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Study Reports Body-Building Product Contains Meth-Like Drug

Update Date: Oct 14, 2013 03:34 PM EDT
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For people who want to build their bodies and gain muscles, they often create an exercise routine centered on weight lifting and body-building supplements. Even though this combination is effective in increasing one's muscle mass, the safety of these supplements has been questioned in the past. Now, in a new study, researchers are reporting that one of the most popular brands, Craze, uses an ingredient that is very similar to the dangerous drug, methamphetamine.

"In recent years banned and untested drugs have been found in hundreds of dietary supplements. We began our study of craze after several athletes failed urine drug tests because of a new methamphetamine analog," lead study author Dr. Pieter Cohen, of the Harvard Medical School said according to Medical Xpress.

According to this study, researchers decided to test three containers of Craze that were purchased from American and European online retail markets and from one American chain store. The researchers reported that after sending samples to two different labs, they found that the supplements had an ingredient called, N,alpha-DEPEA. This ingredient was not labeled on the product and has never been studied on humans.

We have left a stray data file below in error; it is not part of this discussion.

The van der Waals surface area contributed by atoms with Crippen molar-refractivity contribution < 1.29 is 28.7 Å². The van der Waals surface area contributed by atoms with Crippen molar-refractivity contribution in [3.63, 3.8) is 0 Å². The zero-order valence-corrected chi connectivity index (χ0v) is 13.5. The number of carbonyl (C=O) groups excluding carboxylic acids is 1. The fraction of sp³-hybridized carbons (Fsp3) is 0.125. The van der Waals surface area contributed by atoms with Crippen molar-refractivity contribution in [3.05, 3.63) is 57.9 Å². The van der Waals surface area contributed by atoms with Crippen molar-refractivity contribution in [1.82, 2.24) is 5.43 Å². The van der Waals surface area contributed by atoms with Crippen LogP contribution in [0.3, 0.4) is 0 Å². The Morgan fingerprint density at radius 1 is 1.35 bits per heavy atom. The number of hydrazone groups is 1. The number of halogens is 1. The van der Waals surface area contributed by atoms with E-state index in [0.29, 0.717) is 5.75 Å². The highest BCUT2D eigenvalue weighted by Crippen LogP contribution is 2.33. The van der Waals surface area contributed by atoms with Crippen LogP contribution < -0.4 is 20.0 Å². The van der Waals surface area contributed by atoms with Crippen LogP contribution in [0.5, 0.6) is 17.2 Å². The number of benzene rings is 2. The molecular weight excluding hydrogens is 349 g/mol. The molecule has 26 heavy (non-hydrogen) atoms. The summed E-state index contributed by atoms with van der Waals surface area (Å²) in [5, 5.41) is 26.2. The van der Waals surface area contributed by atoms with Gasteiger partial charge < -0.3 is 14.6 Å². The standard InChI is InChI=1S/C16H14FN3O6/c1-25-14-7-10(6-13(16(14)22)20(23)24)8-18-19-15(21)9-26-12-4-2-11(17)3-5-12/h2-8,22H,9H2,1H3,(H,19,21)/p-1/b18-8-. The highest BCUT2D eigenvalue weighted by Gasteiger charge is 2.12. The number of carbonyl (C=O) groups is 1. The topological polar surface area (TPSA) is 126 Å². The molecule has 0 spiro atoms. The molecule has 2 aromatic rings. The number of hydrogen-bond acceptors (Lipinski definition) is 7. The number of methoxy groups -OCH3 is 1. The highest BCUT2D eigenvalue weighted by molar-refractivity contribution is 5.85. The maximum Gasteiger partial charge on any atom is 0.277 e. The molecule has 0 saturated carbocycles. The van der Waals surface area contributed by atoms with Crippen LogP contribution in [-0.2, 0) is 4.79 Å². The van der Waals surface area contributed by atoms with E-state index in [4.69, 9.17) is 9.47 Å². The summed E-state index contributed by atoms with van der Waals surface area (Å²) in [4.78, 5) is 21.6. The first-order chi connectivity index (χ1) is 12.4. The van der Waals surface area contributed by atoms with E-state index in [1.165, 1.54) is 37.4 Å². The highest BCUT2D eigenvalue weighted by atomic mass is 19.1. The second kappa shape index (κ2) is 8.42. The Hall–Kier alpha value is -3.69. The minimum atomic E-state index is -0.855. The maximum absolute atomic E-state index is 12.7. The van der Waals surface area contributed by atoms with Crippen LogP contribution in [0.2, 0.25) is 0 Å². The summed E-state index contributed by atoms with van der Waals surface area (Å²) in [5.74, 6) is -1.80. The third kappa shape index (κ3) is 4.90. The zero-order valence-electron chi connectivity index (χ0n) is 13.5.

"What's particularly alarming about finding a completely new drug, in this case a close cousin of methamphetamine, is that we have no idea how it will affect the body," said Cohen according to FOX News. "Will it be addictive? Will it stimulate the heart and increase the risk of heart attacks? It has never been studied in humans, so we don't know."

Despite this discovery, the researchers stated that the U.S. Food and Drug Administration (FDA) has yet to address this ingredient as a potentially dangerous stimulant. Craze is still available for purchase and based on the dosage recommendations, people can consume up to 35 milligrams. According to the manufacturer, Driven Sports Inc., the product contains an extract from a plant called dendrobium orchid. Cohen believes that this plant could be responsible for the presence of N,alpha-DEPEA. However, not much is known about the stimulant's presence in this product.

"If these findings are confirmed by regulatory authorities, the FDA must take action to warn consumers and to remove supplements containing N,alpha-DEPEA from sale," concluded Cohen. "Our fear is that the federal shutdown may delay this, resulting in potentially dangerous supplements remaining widely available."

The study was published in Drug Testing and Analysis.

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